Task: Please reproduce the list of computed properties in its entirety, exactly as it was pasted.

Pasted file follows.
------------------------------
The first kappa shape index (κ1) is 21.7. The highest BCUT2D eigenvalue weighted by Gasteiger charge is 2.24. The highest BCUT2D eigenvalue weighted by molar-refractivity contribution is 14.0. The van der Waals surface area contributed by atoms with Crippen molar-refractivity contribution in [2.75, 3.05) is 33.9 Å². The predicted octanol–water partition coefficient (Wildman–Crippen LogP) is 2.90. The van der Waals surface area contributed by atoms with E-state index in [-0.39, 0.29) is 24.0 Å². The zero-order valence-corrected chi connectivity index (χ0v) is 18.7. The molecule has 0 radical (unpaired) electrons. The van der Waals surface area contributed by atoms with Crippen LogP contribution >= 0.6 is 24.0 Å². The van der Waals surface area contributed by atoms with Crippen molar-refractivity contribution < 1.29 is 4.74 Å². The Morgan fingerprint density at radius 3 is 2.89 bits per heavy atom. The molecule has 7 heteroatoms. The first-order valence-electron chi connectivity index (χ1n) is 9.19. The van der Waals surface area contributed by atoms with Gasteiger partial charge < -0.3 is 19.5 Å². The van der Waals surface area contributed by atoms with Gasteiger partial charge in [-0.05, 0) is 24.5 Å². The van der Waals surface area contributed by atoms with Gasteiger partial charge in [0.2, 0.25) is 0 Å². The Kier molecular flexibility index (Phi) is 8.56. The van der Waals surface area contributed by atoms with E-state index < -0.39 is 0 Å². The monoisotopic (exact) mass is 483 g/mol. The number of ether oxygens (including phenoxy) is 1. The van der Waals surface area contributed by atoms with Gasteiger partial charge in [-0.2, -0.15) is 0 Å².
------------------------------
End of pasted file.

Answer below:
The first kappa shape index (κ1) is 21.7. The highest BCUT2D eigenvalue weighted by Gasteiger charge is 2.24. The highest BCUT2D eigenvalue weighted by molar-refractivity contribution is 14.0. The van der Waals surface area contributed by atoms with Crippen molar-refractivity contribution in [2.75, 3.05) is 33.9 Å². The predicted octanol–water partition coefficient (Wildman–Crippen LogP) is 2.90. The van der Waals surface area contributed by atoms with E-state index in [-0.39, 0.29) is 24.0 Å². The zero-order valence-corrected chi connectivity index (χ0v) is 18.7. The molecule has 0 radical (unpaired) electrons. The van der Waals surface area contributed by atoms with Crippen LogP contribution >= 0.6 is 24.0 Å². The van der Waals surface area contributed by atoms with Crippen molar-refractivity contribution < 1.29 is 4.74 Å². The Morgan fingerprint density at radius 3 is 2.89 bits per heavy atom. The molecule has 7 heteroatoms. The first-order valence-electron chi connectivity index (χ1n) is 9.19. The van der Waals surface area contributed by atoms with Gasteiger partial charge < -0.3 is 19.5 Å². The van der Waals surface area contributed by atoms with Gasteiger partial charge in [-0.05, 0) is 24.5 Å². The van der Waals surface area contributed by atoms with Gasteiger partial charge in [0.2, 0.25) is 0 Å². The Kier molecular flexibility index (Phi) is 8.56. The van der Waals surface area contributed by atoms with E-state index < -0.39 is 0 Å². The monoisotopic (exact) mass is 483 g/mol. The number of ether oxygens (including phenoxy) is 1. The van der Waals surface area contributed by atoms with Gasteiger partial charge in [-0.2, -0.15) is 0 Å².